Many students are considering whether or not to get a masterâ€™s degree because the economy is so weak. In fields like finance, engineering and science a masterâ€™s might be essential. If you are a liberal arts or business grad who wants to go into business, go through a thorough thought process on the pros and cons, the timing and the experience you may need before you go.
While data shows that students with masterâ€™s earn roughly 15% more than students without masterâ€™s, it is not a â€œsafe haven.â€ In fact, employers often take a dim view of students who have only been in school. So, if you are thinking about getting a masterâ€™s and you just graduated from college, consider working part-time even if that work is volunteer work. Future employers will want to know that you can work through and with others, that you have strong thinking and problem-solving skills and that you know how to shepherd a process to completion. Many of these skills can only be learned from a job or volunteer responsibilities. If you â€œhideâ€ in school and miss these experiences, you might be a twenty-five year old with very slim job options instead of increased job options.
So, figure out how you can build your leadership skills, your influence skills by working through and with others and your ability to deliver projects and plans on a deadline. Look for problems within the organization that you can solve. Find ways to save the company money or improve the corporate culture. Figure out how you can make real contributions through your work so that you can leave the position better than when you started. That is job securityâ€”masterâ€™s or not.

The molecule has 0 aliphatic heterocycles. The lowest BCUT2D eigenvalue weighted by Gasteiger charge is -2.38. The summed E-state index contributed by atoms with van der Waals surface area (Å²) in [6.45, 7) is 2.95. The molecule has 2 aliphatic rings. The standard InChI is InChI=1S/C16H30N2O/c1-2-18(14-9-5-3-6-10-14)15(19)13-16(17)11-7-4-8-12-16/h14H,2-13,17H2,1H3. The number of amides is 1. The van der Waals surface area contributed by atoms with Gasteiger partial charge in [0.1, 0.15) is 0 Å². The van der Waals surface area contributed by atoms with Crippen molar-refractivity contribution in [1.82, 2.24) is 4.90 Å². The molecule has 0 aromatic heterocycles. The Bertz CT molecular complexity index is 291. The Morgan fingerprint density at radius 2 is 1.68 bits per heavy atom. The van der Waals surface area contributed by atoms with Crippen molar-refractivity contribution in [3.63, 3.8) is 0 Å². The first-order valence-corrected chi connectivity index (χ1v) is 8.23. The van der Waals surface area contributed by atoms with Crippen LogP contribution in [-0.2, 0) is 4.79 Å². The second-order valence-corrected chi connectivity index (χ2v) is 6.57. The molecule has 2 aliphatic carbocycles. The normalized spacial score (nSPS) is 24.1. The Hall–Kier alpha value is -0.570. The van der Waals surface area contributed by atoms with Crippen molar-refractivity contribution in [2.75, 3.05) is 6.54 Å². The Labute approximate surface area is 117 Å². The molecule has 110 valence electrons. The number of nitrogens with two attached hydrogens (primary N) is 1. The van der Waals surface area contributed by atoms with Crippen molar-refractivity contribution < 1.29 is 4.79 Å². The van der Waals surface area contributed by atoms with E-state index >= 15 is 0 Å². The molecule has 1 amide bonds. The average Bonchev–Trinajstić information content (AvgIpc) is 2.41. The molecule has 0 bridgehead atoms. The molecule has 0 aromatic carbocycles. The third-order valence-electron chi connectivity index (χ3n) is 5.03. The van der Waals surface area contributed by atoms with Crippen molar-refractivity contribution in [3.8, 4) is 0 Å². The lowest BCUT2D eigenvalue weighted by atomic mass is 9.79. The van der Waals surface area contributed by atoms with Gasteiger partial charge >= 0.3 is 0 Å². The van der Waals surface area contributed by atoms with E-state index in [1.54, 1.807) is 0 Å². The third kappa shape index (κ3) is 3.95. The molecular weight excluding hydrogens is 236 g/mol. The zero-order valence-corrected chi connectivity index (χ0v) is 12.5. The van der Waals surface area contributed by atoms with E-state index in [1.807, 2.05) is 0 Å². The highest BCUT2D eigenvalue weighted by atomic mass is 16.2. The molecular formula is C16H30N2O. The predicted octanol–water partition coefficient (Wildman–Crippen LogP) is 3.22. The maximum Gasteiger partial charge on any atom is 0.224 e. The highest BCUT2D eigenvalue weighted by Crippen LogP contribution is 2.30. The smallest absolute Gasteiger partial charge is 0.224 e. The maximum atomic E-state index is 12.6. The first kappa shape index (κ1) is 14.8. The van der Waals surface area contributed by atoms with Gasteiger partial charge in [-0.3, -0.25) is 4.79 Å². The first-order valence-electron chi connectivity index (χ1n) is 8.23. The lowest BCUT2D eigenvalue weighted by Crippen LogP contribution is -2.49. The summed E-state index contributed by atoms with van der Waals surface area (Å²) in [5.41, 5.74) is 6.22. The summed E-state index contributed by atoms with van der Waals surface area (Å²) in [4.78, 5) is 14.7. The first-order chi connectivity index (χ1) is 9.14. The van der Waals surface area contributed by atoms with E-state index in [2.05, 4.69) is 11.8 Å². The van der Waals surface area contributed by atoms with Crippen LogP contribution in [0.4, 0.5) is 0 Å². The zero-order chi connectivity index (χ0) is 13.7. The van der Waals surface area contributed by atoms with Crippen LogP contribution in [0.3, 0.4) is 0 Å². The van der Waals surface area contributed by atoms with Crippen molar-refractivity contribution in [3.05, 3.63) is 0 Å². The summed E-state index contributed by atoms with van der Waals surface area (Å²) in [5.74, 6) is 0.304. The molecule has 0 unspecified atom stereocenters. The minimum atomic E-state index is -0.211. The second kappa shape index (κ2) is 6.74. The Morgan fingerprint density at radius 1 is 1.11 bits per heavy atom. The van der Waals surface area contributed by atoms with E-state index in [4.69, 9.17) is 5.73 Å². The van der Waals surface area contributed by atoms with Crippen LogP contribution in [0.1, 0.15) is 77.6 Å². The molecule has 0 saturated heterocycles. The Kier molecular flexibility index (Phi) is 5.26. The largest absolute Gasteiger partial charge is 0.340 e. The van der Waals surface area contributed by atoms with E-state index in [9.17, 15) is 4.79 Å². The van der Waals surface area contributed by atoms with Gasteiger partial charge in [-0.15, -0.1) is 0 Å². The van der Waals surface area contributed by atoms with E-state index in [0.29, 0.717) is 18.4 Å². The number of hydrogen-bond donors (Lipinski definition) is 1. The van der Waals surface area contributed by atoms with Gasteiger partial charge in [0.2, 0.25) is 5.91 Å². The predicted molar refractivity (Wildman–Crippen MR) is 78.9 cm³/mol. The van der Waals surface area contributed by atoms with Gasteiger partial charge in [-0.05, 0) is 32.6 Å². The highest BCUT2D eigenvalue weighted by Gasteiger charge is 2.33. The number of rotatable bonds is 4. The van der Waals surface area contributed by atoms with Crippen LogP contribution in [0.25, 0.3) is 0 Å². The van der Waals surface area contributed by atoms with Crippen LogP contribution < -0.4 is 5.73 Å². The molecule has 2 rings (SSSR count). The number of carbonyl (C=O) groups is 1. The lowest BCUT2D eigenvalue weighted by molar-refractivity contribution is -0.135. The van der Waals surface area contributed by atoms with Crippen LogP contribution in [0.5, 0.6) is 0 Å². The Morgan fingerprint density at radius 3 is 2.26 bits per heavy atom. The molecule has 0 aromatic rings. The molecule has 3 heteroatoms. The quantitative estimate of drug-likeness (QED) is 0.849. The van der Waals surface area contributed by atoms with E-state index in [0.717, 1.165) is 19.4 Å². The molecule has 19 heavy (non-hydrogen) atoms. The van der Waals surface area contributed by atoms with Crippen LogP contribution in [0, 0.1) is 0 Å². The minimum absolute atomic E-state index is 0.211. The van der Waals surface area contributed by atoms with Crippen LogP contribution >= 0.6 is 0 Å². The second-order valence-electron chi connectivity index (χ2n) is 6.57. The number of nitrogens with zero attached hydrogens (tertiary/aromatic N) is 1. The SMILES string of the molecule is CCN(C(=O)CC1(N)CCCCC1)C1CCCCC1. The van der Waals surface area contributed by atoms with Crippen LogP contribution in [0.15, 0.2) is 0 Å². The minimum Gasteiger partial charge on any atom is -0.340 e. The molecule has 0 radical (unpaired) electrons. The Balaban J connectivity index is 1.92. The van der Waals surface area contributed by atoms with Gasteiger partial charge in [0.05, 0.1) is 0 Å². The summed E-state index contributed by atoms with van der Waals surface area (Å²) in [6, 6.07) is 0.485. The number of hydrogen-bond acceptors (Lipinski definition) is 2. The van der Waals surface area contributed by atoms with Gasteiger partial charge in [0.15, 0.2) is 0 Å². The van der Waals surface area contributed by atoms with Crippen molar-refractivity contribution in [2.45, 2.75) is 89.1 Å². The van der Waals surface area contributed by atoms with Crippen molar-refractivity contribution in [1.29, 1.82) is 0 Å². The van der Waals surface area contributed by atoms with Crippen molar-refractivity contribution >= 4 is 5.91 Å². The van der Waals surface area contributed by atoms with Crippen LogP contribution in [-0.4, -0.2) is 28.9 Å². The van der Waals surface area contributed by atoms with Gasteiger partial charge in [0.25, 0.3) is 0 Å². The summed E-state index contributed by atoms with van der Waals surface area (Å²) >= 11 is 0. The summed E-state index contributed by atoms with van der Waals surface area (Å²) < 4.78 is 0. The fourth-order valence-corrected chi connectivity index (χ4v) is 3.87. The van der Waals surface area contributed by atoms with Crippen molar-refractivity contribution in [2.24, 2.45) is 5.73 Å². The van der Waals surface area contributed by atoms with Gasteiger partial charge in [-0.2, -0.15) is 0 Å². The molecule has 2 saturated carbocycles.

New York Times
by the Editors
Room for Debate recently published two forums on the burdens of student loans, and heard from a lot of former students, parents, professors and others who shared personal horror stories, blunt advice and critical observations about higher education.
A number of economists and education researchers say that the student debt problem, while real, has been overblown by the press and loan-forgiveness advocates, and that most students do not graduate with too much debt.
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